Cal-Maine CALM S
December 16, 2004 - 1:32pm EST by
2004 2005
Price: 14.45 EPS
Shares Out. (in M): 0 P/E
Market Cap (in $M): 343 P/FCF
Net Debt (in $M): 0 EBIT 0 0
Borrow Cost: NA

Sign up for free guest access to view investment idea with a 45 days delay.

  • Food Manufacturer
  • Over Capacity


Cal-Maine Foods (calm $14.45; December 16th, 2004)

Cal-Maine is a Jackson Mississippi Company that produces, cleans, grades and sells fresh shell eggs in about 26 states. The stock has traded in a 52-week range $9.80-$22.80. Prior to 2003, the stock has never traded above $5! The enterprise value is about $362 million dollars. This equates to about $16+ TEV per chicken.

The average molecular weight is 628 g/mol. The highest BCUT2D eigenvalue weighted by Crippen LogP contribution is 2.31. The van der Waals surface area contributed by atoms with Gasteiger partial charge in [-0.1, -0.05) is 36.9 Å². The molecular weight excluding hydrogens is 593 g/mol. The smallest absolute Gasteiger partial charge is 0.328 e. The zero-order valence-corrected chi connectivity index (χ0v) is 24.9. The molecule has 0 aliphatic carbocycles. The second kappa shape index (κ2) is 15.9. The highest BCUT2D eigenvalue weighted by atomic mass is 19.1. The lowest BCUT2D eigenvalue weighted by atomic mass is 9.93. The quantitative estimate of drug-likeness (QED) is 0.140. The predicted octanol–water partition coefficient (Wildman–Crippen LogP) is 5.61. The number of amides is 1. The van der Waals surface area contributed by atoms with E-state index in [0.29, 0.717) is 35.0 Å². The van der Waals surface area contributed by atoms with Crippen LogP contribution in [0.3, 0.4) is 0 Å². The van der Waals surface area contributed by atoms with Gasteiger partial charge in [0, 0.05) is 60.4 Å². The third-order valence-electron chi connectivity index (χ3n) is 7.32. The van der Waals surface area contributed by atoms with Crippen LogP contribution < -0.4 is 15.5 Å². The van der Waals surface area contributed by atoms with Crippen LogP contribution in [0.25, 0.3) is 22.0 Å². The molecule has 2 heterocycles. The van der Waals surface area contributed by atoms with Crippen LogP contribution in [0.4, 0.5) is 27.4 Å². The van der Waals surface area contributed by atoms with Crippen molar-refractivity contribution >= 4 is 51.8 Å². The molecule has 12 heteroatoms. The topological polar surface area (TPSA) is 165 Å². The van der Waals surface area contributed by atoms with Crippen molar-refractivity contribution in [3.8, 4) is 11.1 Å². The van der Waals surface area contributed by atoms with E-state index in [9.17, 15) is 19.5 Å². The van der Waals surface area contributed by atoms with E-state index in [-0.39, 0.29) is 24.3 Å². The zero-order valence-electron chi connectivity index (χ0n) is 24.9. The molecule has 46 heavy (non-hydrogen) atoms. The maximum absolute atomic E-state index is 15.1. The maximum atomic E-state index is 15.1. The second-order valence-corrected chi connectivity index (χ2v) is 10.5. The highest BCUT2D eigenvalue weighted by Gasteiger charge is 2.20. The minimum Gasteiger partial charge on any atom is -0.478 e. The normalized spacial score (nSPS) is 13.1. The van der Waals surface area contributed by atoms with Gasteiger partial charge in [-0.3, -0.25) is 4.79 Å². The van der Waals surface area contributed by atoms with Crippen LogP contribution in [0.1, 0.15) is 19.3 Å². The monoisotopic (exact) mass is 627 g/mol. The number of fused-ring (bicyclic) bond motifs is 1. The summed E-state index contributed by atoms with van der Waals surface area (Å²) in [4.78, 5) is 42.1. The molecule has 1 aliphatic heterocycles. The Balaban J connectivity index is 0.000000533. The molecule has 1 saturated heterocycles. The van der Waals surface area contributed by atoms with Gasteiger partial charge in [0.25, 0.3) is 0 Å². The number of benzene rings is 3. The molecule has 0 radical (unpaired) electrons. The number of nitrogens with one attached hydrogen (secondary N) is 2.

Earlier this year, I submitted this idea for membership to VIC. In the interim, doobadoo802 wisely recommended the stock as a short while the submission was under review. With a 45% bounce in the stock from the August lows on seasonal prices and a short squeeze, I think it is worth recommending shorting the stock or selling naked out of the money calls!

Industry Overview (source United Egg Aug. 2003 Fact Sheet)
The per capita-consumption measures the egg production divided by the population. Unfortunately, it does not measure demand. From the 2000 census figures, the 2002 per capita consumption is about 253.5 eggs per person versus 234.7 ten years ago. The high point was in 1945 at 402 eggs. The top ten egg producing states are as follows:
-Iowa {37,131}, Ohio {28,478}, Pennsylvania {22,729}, Indiana {21,970}, California {19,033}, Texas {14,017}, Nebraska {11,604}, Georgia {10,966}, Minnesota {10,460}, and Florida {10,205}.
The five largest states represent approximately 50% of the US layers. There are 65 companies that produce over 1 million layers and 9 companies that produce over 5 million. The industry has consolidated. In 1987 there were over 2,500 operations. Today, 90% of the production is